Fitness Basics: Dance Your Way to Fitness (cont.)
And thus Jazzercise was born, in her dance studio in Chicago.
Today, Jazzercise is not just jazz dancing. It's a high-intensity mix of jazz plus salsa, tango, hip-hop and kickboxing -- along with low-impact Pilates, ballet, and yoga. Hand weights and exercise bands, for strength work, are part of the mix.
Studios are all over the country, even worldwide, Missett says. The classes are still 99% female, but guys are welcome in a few studios. The atmosphere is casual, chatty, girl-friendly. You'll find 30-somethings, seniors, and every age in between. Dress is nothing special -- T-shirts, sweats, stretchy Lycra, cropped tights.
Routines are carefully structured to gradually increase, then decrease, heart rate. The last 15-20 minutes of each class is devoted to strength building and toning, Missett explains.
Top music from various genres is matched to the routines. "Music is a great catalyst for movement," says Missett, who choreographs the routines (they're also reviewed by an exercise physiologist). The music and routines change often, to keep things fresh and keep muscles challenged.
This year, Jazzercise won a thumbs-up from Consumer Reports. It's the only exercise program rated by the magazine that satisfied all its criteria for a well-rounded workout.
During a 30-minute Jazzercise workout, a 200-pound person can burn 273 calories, according to Consumer Reports. Not only that, but Jazzercises provides cardiovascular benefits along with a resistance workout that works both the upper and lower body. It's also weight-bearing exercise (the kind that helps protect against bone loss).
"Jazzercise is still around because it's so good," says Gerald Endress, MS, a clinical exercise physiologist and director of the Duke Diet and Fitness Center at Duke University Medical Center in Durham, N.C.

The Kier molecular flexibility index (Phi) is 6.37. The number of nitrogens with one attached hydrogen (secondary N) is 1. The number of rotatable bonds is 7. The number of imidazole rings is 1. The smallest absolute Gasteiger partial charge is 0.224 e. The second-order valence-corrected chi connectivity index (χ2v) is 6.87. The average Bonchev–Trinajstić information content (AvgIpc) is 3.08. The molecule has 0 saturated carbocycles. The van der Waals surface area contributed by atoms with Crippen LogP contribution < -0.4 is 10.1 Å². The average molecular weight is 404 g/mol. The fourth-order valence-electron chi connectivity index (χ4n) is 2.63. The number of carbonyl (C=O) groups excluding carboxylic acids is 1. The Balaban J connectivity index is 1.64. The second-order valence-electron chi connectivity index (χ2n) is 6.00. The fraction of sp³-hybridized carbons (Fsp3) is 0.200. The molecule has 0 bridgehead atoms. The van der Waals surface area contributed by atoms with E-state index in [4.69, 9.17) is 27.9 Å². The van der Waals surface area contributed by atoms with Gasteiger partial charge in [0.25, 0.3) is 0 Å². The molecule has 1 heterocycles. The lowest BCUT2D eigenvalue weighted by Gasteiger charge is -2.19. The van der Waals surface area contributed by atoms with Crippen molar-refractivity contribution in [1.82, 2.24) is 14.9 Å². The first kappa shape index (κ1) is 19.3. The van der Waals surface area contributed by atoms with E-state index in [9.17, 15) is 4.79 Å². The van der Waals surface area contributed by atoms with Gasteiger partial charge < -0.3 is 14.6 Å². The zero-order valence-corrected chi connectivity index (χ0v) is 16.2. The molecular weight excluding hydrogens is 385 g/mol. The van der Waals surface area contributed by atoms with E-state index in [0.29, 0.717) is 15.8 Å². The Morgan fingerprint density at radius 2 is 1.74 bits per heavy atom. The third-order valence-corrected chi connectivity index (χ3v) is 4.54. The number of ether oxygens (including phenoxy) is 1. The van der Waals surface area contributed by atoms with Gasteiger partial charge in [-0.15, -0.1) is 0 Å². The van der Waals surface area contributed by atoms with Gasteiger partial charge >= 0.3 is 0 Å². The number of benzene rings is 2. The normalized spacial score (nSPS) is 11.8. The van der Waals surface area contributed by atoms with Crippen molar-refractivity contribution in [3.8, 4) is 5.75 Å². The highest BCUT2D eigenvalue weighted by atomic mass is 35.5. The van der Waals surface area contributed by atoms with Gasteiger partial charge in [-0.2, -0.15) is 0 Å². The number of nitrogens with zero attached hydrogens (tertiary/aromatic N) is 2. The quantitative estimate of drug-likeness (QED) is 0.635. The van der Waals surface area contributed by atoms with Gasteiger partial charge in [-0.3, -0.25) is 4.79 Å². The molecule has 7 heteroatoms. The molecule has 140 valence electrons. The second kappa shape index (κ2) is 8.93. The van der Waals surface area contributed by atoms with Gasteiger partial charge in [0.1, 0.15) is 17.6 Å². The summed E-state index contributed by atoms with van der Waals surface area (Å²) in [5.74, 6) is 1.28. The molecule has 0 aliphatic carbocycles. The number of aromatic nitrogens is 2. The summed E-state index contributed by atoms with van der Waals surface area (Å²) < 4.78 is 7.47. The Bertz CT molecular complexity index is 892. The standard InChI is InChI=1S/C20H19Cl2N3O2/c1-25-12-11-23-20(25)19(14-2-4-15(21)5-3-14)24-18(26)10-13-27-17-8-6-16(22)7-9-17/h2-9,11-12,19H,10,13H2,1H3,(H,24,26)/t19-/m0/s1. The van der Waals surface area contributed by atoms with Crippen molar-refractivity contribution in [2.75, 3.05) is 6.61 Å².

"Jazzercise is made to be fun, but to also improve aerobic capacity, strength, and endurance. And if you like that kind of jazzy dancing, it's for you. It says a lot that Jazzercise has been around so long."
Every(wo)man's Fitness Program
"Dancing is moving ? anybody can dance," says Josie Gardner, a former ballet dancer who's now an exercise physiologist and spokeswoman for the American Council on Exercise. "You can dance sitting in chair, dance with your friends. It doesn't matter whether you do five or 10 minutes at a time or more. Dancing makes people feel good, and it's fun."
Gardner lives in Massachusetts, where dance clubs are tradition.
"You can find 500 couples in there ballroom dancing. You can work up a good sweat if you're doing it all night," she says.
What kid doesn't like to dance? Step into any arcade: Kids are all over the "reactive dance pads" -- soft floor pads that look something like the old Twister game.
You can buy them for home use, too. Plug the pad into your computer and it lights up, guiding where your feet should go.